A review of all published literature was undertaken to identify cases of VL infections among pregnant women by searching the following database: Ovid MEDLINE; Ovid Embase; Cochrane Database of Systematic Reviews; Cochrane Central Register of Controlled Trials; World Health Organization Global Index Medicus: LILACS (Americas); IMSEAR (South-East Asia); IMEMR (Eastern Mediterranean); WPRIM (Western Pacific); ClinicalTrials.gov; and the WHO International Clinical Trials Registry Platform. Selection criteria included any clinical reports describing the disease in pregnancy or vertical transmission of the disease in humans. Articles meeting pre-specified inclusion criteria and non-primary research articles such as textbook, chapters, letters, retrospective case description, or reports of accidental inclusion in trials were also considered.

Results

The systematic literature search identified 272 unique articles of which 54 records were included in this review; a further 18 records were identified from additional search of the references of the included studies or from personal communication leading to a total of 72 records (71 case reports/case series; 1 retrospective cohort study; 1926–2020) describing 451 cases of VL in pregnant women. The disease was detected during pregnancy in 398 (88.2%), retrospectively confirmed after giving birth in 52 (11.5%), and the time of identification was not clear in 1 (0.2%). Of the 398 pregnant women whose infection was identified during pregnancy, 346 (86.9%) received a treatment, 3 (0.8%) were untreated, and the treatment status was not clear in the remaining 49 (12.3%). Of 346 pregnant women, Liposomal amphotericin B (L-AmB) was administered in 202 (58.4%) and pentavalent antimony (PA) in 93 (26.9%). Outcomes were reported in 176 pregnant women treated with L-AmB with 4 (2.3%) reports of maternal deaths, 5 (2.8%) miscarriages, and 2 (1.1%) foetal death/stillbirth. For PA, outcomes were reported in 88 of whom 4 (4.5%) died, 24 (27.3%) had spontaneous abortion, 2 (2.3%) had miscarriages. A total of 26 cases of confirmed, probable or suspected cases of vertical transmission were identified with a median detection time of 6 months (range: 0–18 months).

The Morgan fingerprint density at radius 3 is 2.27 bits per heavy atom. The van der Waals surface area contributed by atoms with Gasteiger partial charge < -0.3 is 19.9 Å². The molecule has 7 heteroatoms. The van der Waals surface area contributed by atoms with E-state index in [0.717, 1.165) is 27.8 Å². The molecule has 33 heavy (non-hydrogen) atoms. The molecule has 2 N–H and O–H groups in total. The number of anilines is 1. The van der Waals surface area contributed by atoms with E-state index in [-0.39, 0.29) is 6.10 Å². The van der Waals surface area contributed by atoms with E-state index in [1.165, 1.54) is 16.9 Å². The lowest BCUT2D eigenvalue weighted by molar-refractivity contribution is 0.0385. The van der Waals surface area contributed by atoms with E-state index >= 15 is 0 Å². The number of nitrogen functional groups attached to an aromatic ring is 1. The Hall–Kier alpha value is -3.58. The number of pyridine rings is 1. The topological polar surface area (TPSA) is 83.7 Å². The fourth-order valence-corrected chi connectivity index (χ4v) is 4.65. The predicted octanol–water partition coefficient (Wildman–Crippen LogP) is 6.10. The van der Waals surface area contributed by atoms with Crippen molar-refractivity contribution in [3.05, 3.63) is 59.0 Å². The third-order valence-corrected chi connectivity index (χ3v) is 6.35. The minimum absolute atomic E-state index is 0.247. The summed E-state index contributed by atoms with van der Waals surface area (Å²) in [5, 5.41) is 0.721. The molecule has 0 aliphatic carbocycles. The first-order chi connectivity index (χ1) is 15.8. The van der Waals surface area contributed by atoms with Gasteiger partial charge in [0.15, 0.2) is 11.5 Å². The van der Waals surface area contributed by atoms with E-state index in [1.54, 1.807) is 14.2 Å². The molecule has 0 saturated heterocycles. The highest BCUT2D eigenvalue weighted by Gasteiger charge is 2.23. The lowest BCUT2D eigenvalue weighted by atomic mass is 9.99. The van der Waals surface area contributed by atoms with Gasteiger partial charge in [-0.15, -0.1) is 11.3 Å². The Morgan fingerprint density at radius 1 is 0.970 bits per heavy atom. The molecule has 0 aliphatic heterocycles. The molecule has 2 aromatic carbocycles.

Conclusions

Outcomes of VL treatment during pregnancy is rarely reported and under-researched. The reported articles were mainly case reports and case series and the reported information was often incomplete. From the studies identified, it is difficult to derive a generalisable information on outcomes for pregnant women and babies, although reported data favours the usage of liposomal amphotericin B for the treatment of VL in pregnant women.

Author summary